Orange, Grapefruit, Tomato, Apple Juices, Seasonal Fruits, Yoplait Yogurt, Cold Cereals, 2% and Skim Milk, Fresh Scrambled Eggs, Breakfast Sausage Links and Bacon, Breakfast Potatoes, Danish, Muffins, Croissants, Bagels, Coffee, Decaffeinated Coffee, Tea
There’s a common misconception in business today: that organizational change happens through education and performance management systems. In other words, if we give people enough facts, and use the right mix of carrots and sticks to get them to perform, change happens.
And, that’s completely backward.
It’s also one of the chief reasons why, in my experience, more than 2/3rds of “typical” change efforts fail. One of my favorite sayings is this: “The way we approach change is critical to how hard (or not) and how successful (or not) change will be...”
Change can leverage our desires instead of our fears, our choices instead of our insecurities, our strengths instead of our shortcomings. And when this happens, change—while in many cases remaining a challenge—becomes something “other than hard,” and something where success can be normal and expected.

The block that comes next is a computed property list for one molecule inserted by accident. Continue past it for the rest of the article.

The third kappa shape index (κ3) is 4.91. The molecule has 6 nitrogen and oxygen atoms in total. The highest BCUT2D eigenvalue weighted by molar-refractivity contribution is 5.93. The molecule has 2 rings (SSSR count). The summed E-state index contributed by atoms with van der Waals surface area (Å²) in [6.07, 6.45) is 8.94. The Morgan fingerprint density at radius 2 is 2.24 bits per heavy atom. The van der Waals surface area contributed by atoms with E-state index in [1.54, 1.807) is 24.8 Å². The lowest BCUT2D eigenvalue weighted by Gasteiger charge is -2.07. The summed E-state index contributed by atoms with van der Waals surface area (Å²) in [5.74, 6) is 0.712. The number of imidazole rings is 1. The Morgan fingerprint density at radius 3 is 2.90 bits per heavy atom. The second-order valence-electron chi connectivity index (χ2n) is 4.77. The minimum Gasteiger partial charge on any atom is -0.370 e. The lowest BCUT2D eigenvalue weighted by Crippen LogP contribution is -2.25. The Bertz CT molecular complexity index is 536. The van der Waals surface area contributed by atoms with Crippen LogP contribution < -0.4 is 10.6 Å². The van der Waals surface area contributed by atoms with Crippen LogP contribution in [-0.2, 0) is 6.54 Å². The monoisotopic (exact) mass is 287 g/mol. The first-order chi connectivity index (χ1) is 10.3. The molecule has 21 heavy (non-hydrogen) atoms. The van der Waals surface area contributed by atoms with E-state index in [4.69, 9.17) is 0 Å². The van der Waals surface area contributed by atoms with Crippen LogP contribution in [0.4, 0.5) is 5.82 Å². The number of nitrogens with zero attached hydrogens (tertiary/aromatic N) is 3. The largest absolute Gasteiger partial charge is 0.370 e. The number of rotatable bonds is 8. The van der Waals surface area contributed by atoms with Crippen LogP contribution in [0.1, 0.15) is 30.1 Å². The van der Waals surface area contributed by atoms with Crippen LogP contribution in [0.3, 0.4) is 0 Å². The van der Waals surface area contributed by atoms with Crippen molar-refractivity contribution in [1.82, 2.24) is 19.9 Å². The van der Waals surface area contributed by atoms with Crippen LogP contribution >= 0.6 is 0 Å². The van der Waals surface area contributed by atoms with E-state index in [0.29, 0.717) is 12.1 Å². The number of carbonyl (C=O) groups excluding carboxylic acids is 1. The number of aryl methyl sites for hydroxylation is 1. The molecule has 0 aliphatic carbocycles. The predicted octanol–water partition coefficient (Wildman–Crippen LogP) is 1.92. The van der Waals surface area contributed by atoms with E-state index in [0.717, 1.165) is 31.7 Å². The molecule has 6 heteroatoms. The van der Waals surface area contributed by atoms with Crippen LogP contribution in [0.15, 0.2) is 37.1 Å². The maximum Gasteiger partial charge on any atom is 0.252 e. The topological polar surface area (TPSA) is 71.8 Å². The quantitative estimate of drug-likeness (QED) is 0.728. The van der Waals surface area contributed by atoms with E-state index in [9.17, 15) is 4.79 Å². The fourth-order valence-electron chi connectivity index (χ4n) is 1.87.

This keynote inspires a mind reboot, a shift toward helping the people around you to CHOOSE change. Here are some remarkable benefits we’ll quantify and that you’ll experience first hand in the session:
1. Engagement is driven by a sense of trusted appreciation
2. Authentically-engaged employees do “whatever it takes” to assure change happens
3. High-trust relationships reduce costs and shorten timeframes associated with change